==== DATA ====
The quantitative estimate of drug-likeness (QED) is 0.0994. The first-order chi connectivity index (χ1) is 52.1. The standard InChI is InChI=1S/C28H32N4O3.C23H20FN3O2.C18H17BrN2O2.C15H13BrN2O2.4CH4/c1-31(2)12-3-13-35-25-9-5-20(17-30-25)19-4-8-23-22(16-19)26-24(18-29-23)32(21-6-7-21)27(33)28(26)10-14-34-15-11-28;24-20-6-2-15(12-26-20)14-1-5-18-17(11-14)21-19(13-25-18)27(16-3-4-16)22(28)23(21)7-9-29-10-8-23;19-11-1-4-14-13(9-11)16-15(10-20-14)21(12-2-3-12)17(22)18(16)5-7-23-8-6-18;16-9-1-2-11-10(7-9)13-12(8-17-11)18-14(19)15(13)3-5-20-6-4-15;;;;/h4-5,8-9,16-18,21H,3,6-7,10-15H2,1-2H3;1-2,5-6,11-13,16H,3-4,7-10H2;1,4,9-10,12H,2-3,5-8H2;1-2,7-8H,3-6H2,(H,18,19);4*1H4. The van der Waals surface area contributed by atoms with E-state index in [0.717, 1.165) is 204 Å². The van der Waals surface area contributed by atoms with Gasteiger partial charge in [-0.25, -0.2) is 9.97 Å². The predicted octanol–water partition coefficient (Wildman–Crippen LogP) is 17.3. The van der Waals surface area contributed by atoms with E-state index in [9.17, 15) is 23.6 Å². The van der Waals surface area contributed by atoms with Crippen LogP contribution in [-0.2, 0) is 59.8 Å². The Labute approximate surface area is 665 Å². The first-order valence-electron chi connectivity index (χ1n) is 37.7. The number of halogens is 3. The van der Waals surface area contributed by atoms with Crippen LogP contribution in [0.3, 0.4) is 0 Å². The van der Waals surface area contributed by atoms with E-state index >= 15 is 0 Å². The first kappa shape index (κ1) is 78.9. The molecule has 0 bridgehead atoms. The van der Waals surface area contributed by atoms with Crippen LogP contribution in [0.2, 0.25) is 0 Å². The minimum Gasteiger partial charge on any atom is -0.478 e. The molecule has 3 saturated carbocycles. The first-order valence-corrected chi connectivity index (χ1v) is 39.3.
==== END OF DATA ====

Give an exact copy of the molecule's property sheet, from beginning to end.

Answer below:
The quantitative estimate of drug-likeness (QED) is 0.0994. The first-order chi connectivity index (χ1) is 52.1. The standard InChI is InChI=1S/C28H32N4O3.C23H20FN3O2.C18H17BrN2O2.C15H13BrN2O2.4CH4/c1-31(2)12-3-13-35-25-9-5-20(17-30-25)19-4-8-23-22(16-19)26-24(18-29-23)32(21-6-7-21)27(33)28(26)10-14-34-15-11-28;24-20-6-2-15(12-26-20)14-1-5-18-17(11-14)21-19(13-25-18)27(16-3-4-16)22(28)23(21)7-9-29-10-8-23;19-11-1-4-14-13(9-11)16-15(10-20-14)21(12-2-3-12)17(22)18(16)5-7-23-8-6-18;16-9-1-2-11-10(7-9)13-12(8-17-11)18-14(19)15(13)3-5-20-6-4-15;;;;/h4-5,8-9,16-18,21H,3,6-7,10-15H2,1-2H3;1-2,5-6,11-13,16H,3-4,7-10H2;1,4,9-10,12H,2-3,5-8H2;1-2,7-8H,3-6H2,(H,18,19);4*1H4. The van der Waals surface area contributed by atoms with E-state index in [0.717, 1.165) is 204 Å². The van der Waals surface area contributed by atoms with Gasteiger partial charge in [-0.25, -0.2) is 9.97 Å². The predicted octanol–water partition coefficient (Wildman–Crippen LogP) is 17.3. The van der Waals surface area contributed by atoms with E-state index in [9.17, 15) is 23.6 Å². The van der Waals surface area contributed by atoms with Crippen LogP contribution in [-0.2, 0) is 59.8 Å². The Labute approximate surface area is 665 Å². The first-order valence-electron chi connectivity index (χ1n) is 37.7. The number of halogens is 3. The van der Waals surface area contributed by atoms with Crippen LogP contribution in [0.3, 0.4) is 0 Å². The van der Waals surface area contributed by atoms with E-state index >= 15 is 0 Å². The first kappa shape index (κ1) is 78.9. The molecule has 0 bridgehead atoms. The van der Waals surface area contributed by atoms with Crippen LogP contribution in [0.2, 0.25) is 0 Å². The minimum Gasteiger partial charge on any atom is -0.478 e. The molecule has 3 saturated carbocycles. The first-order valence-corrected chi connectivity index (χ1v) is 39.3.